Landing DPC Employer Contracts, Part 5: Be Aware of Potential Roadblocks

Before you set out to land an employer contract for your DPC practice, it’s important to be aware of potential stumbling blocks that you might encounter. In this fifth and final installment of our series on DPC employer contracts, we’ll cover several business and legal issues that commonly arise during discussions with local companies and provide you strategies to address them.

Some of these possible problems are relevant only to businesses with a certain number of employees or a particular type of insurance situation, but all of them can throw a monkey wrench into your pitch when you’ve got a CEO or HR director on the hook. Read on to stay a step ahead!

You can also get all of the advice in this blog series in one consolidated place by downloading our full ebook on DPC employer contracts right now: “Secrets of Direct Primary Care: 5 Keys to Landing Employer Contracts.”

Key #5: Be Aware of Potential Roadblocks

Every potential relationship between a DPC clinic and an employer is unique, but a few areas in all of them are rife with potential hang-ups. Let’s cover three of the biggest roadblocks you might find.

Roadblock 1: Running into an “Unfriendly” Benefits Administrator

When you convince a decision-maker at a self-funded employer to incorporate DPC into their health offerings, realize that you may still face a significant hurdle before any contract is inked: the benefits administrator.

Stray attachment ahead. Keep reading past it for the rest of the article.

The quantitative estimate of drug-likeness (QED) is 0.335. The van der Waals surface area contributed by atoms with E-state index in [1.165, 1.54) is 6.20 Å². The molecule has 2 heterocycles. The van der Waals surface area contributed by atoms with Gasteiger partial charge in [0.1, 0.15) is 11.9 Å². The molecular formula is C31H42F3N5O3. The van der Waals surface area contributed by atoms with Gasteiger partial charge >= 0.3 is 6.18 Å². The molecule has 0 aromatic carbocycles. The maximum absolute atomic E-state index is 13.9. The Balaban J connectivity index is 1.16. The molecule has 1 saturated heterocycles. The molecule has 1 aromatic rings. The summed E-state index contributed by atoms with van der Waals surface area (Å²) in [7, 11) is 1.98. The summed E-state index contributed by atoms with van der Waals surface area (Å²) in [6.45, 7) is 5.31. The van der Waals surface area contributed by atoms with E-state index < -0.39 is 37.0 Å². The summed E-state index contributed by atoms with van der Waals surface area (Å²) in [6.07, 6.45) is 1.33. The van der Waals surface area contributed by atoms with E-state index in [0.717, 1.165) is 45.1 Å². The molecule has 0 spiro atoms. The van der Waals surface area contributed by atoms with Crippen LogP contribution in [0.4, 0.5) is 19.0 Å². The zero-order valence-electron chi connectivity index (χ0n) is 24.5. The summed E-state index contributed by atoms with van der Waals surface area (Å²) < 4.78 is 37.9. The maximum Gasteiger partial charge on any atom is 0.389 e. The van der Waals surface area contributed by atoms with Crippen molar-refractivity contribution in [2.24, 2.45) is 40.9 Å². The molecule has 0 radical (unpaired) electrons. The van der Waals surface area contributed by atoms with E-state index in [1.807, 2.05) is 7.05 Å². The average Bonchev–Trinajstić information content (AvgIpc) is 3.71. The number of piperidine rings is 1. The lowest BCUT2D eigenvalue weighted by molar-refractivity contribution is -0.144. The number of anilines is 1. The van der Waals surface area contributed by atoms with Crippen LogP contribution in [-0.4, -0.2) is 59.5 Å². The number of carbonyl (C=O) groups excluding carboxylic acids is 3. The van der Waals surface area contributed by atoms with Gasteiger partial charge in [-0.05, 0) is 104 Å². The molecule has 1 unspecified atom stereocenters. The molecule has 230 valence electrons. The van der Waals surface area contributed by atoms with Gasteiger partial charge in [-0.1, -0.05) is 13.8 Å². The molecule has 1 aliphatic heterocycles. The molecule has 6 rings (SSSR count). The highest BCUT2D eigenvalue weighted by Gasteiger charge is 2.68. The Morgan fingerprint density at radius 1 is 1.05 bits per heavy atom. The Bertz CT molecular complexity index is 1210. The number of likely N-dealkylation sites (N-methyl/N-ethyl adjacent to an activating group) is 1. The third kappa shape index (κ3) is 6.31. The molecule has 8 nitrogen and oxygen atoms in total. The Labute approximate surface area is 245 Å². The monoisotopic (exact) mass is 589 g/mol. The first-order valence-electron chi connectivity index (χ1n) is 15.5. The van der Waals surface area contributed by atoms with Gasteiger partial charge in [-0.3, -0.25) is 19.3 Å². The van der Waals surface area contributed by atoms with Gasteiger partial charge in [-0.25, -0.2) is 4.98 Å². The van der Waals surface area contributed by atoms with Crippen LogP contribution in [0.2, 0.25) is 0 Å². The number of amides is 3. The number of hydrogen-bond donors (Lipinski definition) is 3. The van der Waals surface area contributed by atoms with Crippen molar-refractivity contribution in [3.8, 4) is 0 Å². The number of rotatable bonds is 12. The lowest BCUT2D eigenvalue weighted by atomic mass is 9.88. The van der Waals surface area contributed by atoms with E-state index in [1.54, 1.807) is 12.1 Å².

As we discussed before, the majority of self-funded companies enlist third-party administrators (TPAs) to run their health benefits programs. These TPA organizations can be independent or they can be connected to a large insurance carrier, either by being part of the carrier directly or by using its provider network.

An employer who is really excited about what you are doing will demand their TPA or agent work with you…

If an employer’s TPA is associated with an insurance company, it will have a strong bias against any potential option that is not provided under the existing umbrella of that insurance company. This directly translates into a bias against making use of your offering or that of any other DPC practice.

Megan Freedman of the Free Market Medical Association notes that this tendency to exclude DPC can extend even to some independent TPAs, depending on their incentives, and she offers clear (if non-trivial) advice on navigating the dilemma: “Many self-funded employers utilize a large carrier as their TPA or have a potentially anti-free-market agent. An employer who is really excited about what you are doing will demand their TPA or agent work with you and will follow up to ensure it is happening. They will not pawn you off on their vendors to ‘handle.'”

Another useful tactic is to bring your own TPA to the table. “Sit down with a TPA that understands your value,” said Dr. Jeffrey Davenport of One Focus Medical. “I have one that’s involved in FMMA and that thinks like we do. They can put together DPC-linked plans, and when I had a big company on the line, they were perfect to go to. I introduced the CEO to them, and they came to an agreement.”

Roadblock 2: Getting Tripped up by Legal Issues

There are several unpleasant ways to get derailed by the law when orchestrating an arrangement between your DPC practice and an employer, but they can be worked around with care.

First, although high-deductible health plans (HDHPs) pair well with the DPC model, there are some caveats to such a match. Most importantly, if a person with an HDHP joins a DPC practice with a monthly membership fee, the IRS will consider that person ineligible to make tax-deductible contributions to a Health Savings Account (HSA).1 Furthermore, the IRS does not treat monthly DPC fees as a qualified medical expense, so such costs cannot be deducted from a person’s taxes or paid for from money in an HSA.2 There is pending legislation to change this, but it has not yet passed.